Is the converse of Birkhoff’s theorem true? Namely, is any static and asymptotically flat solution of the vacuum field equations necessarily spherically symmetric? I don’t know the answer, though I assume the answer is known. While the notion of a black hole originated from general relativity as a solution of the field equations, general relativity does not tell us how a black hole can be actually formed. A mechanism of black hole formation was provided by nuclear physics as a consequence of the gravitational collapse of a dead star. From our observations of the shape of massive objects , one would think the shape of a black hole is a sphere also. Since we don’t know (I mean I don’t know) for sure, it would be interesting to ponder whether the shape of a black hole different from a sphere can exist, for example a toroidal (doughnut shaped) black hole. If not for Schwarzschild black hole, how about for a rotational black hole?

The Event Horizon

I conclude this article by mentioning that the Schwarzschild solution in \eqref{eq:bh} only describes the outside of the black hole. What determines the inside and the outside of a black hole? It is the event horizon. The event horizon is where $r=r_g=\frac{2MG}{c^2}$. $r_g$ is called the Schwarzschild radius.The Schwarzschild solution requires that $r>r_g$. The Schwarzschild solution unfortunately does not tell anything about whatever happens inside the black hole. We will never know for sure what happens once an object falls into a black hole past its event horizon unless we have information on the source of its gravity, i.e. the stress-energy tensor $T_{ij}$.

The Diagonalization of a Riemannian Metric

Let $(M^n, ds^2)$ denote an $n$-dimensional Riemannian manifold. The Riemannian metric $ds^2$, in general, is given, in terms of local coordinates $x’_1,\cdots,x’_n$, by $$ds^2=\sum_{i,j}h_{ij}(x’_1,\cdots,x’_n)dx’_idx’_j$$ Since the metric tensor $(h_{ij})$ is symmetric, by the finite dimensional spectral theorem, there exists an orthogonal matrix $O$ such that $O^t(h_{ij})O=(g_{ii})$. Let $$\begin{pmatrix}dx_1\\\vdots\\dx_n\end{pmatrix}=O^t\begin{pmatrix}dx’_1\\\vdots\\dx’_n\end{pmatrix}$$ Then \begin{align*}ds^2&=\sum_{i,j}h_{ij}(x’_1,\cdots,x’_n)dx’_idx’_j\\&=\begin{pmatrix}dx’_1\\\vdots\\dx’_n\end{pmatrix}^t(h_{ij})\begin{pmatrix}dx’_1\\\vdots\\dx’_n\end{pmatrix}\\&=\left[O\begin{pmatrix}dx_1\\\vdots\\dx_n\end{pmatrix}\right]^tO(g_{ii})O^t\left[O\begin{pmatrix}dx_1\\\vdots\\dx_n\end{pmatrix}\right]\\&=\begin{pmatrix}dx_1\\\vdots\\dx_n\end{pmatrix}^t(g_{ii})\begin{pmatrix}dx_1\\\vdots\\dx_n\end{pmatrix}\\&=\sum_{i}g_{ii}dx_i^2\end{align*} Therefore, without loss of generality, we may assume that a Riemannian metric is of the diagonal form $$ds^2=\sum_{i}g_{ii}(x_1,\cdots,x_n)dx_i^2$$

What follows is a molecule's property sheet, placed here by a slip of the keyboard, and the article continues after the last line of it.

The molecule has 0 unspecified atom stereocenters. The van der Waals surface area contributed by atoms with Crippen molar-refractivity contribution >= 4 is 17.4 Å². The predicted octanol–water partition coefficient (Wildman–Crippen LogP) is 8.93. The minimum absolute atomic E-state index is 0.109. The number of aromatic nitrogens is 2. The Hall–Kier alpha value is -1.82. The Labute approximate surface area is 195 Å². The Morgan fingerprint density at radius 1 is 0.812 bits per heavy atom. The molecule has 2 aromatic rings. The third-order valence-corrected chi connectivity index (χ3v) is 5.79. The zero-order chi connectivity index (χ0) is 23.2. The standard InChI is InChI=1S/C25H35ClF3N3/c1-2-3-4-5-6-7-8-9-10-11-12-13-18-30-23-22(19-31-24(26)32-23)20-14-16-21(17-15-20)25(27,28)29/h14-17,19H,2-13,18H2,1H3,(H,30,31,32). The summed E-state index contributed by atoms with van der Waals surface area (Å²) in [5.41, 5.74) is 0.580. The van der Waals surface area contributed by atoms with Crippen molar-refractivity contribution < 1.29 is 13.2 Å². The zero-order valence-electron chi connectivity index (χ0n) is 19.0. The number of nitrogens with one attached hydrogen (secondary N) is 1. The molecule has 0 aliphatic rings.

An Easier Way to Solve Quadratic Equations

The Greek mathematician Heron (100? B.C.) is credited by some as the first (historically known) person who studied quadratic equations. He considered questions like: “There is a square. The sum of its area and circumference is 896. What is its length (or width)?” But some simple quadratic equations were already known to Mesopotamians 4,000 years ago. Along with linear equations, quadratic equations are among the oldest subjects of mathematics that have been studied. So, it is amazing and even somewhat amusing that there is still something new to find out about the solution of quadratic equations. I recently came across an article on the arXiv titled “A Simple Proof of the Quadratic Formula” by Po-Shen Loh at Carnegie Mellon. His proof also provides an alternative way to solve quadratic equations without dealing with factoring quadratic polynomials or having to remember the quadratic formula. I believe students will find it much easier than the conventional methods (factoring, completing the square, or the quadratic formula). First, here is the proof. Any quadratic equation can be written as a monic equation $$x^2+bc+c=0$$ Suppose that its solutions are $\alpha$ and $\beta$. Then $$x^2+bx+c=(x-\alpha)(x-\beta)=x^2-(\alpha+\beta)x+\alpha\beta=0$$ By comparing the coefficients, we have $\alpha+\beta=-b$ and $\alpha\beta=c$. Thus, $\alpha$ and $\beta$ can be written as $u-\frac{b}{2}$ and $-u-\frac{b}{2}$, respectively, where $u$ is an unknown quantity that is to be determined. Since $\alpha\beta=c$, we have $u^2-\frac{b^2}{4}=-c$. Solving this equation for $u$, we obtain $u=\pm\frac{\sqrt{b^2-4ac}}{2}$ and hence $\alpha$ and $\beta$ are given by $-\frac{b}{2}\pm\frac{\sqrt{b^2-4ac}}{2}$.

Example. The above question by Heron is equivalent to solving the quadratic equation $x^2+4x-896=0$. $\frac{b}{2}=2$ so we have $u^2-4=896$ i.e. $u^2=900$. Therefore, $u=\pm 30$ and the two solutions are $x=-2\pm 30$. Since $x>0$, the answer is $x=28$.